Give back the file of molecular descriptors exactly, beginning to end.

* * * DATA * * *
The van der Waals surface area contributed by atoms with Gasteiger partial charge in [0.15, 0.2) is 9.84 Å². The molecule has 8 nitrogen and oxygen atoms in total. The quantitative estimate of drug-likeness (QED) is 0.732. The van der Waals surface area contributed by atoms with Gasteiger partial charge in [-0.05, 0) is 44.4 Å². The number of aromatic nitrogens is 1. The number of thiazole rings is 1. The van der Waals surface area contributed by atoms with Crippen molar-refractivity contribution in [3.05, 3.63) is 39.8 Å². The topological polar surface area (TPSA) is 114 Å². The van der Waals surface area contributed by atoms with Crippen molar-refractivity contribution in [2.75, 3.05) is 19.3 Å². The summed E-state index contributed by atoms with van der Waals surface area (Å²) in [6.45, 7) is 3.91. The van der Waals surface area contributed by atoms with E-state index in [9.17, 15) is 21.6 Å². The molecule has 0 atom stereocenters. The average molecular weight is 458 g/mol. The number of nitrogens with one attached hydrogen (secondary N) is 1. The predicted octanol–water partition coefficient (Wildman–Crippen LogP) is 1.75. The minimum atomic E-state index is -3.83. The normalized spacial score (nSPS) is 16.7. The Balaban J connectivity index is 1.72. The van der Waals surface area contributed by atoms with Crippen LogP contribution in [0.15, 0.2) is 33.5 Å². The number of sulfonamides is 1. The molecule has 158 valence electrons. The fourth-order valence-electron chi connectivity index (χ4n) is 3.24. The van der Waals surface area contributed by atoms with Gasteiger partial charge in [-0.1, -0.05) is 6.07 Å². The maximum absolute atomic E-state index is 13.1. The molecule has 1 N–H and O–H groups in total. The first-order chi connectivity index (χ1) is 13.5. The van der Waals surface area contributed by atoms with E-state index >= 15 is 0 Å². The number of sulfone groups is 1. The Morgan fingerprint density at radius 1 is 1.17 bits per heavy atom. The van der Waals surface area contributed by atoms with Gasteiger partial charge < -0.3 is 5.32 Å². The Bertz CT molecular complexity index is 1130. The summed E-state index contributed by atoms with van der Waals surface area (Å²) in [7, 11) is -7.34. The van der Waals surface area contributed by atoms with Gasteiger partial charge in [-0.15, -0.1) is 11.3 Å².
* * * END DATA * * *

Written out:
The van der Waals surface area contributed by atoms with Gasteiger partial charge in [0.15, 0.2) is 9.84 Å². The molecule has 8 nitrogen and oxygen atoms in total. The quantitative estimate of drug-likeness (QED) is 0.732. The van der Waals surface area contributed by atoms with Gasteiger partial charge in [-0.05, 0) is 44.4 Å². The number of aromatic nitrogens is 1. The number of thiazole rings is 1. The van der Waals surface area contributed by atoms with Crippen molar-refractivity contribution in [3.05, 3.63) is 39.8 Å². The topological polar surface area (TPSA) is 114 Å². The van der Waals surface area contributed by atoms with Crippen molar-refractivity contribution in [2.75, 3.05) is 19.3 Å². The summed E-state index contributed by atoms with van der Waals surface area (Å²) in [6.45, 7) is 3.91. The van der Waals surface area contributed by atoms with E-state index in [9.17, 15) is 21.6 Å². The molecule has 0 atom stereocenters. The average molecular weight is 458 g/mol. The number of nitrogens with one attached hydrogen (secondary N) is 1. The predicted octanol–water partition coefficient (Wildman–Crippen LogP) is 1.75. The minimum atomic E-state index is -3.83. The normalized spacial score (nSPS) is 16.7. The Balaban J connectivity index is 1.72. The van der Waals surface area contributed by atoms with Crippen LogP contribution in [0.15, 0.2) is 33.5 Å². The number of sulfonamides is 1. The molecule has 158 valence electrons. The fourth-order valence-electron chi connectivity index (χ4n) is 3.24. The van der Waals surface area contributed by atoms with Gasteiger partial charge in [-0.1, -0.05) is 6.07 Å². The maximum absolute atomic E-state index is 13.1. The molecule has 1 N–H and O–H groups in total. The first-order chi connectivity index (χ1) is 13.5. The van der Waals surface area contributed by atoms with E-state index >= 15 is 0 Å². The number of sulfone groups is 1. The Morgan fingerprint density at radius 1 is 1.17 bits per heavy atom. The van der Waals surface area contributed by atoms with Gasteiger partial charge < -0.3 is 5.32 Å². The Bertz CT molecular complexity index is 1130. The summed E-state index contributed by atoms with van der Waals surface area (Å²) in [7, 11) is -7.34. The van der Waals surface area contributed by atoms with Gasteiger partial charge in [-0.15, -0.1) is 11.3 Å².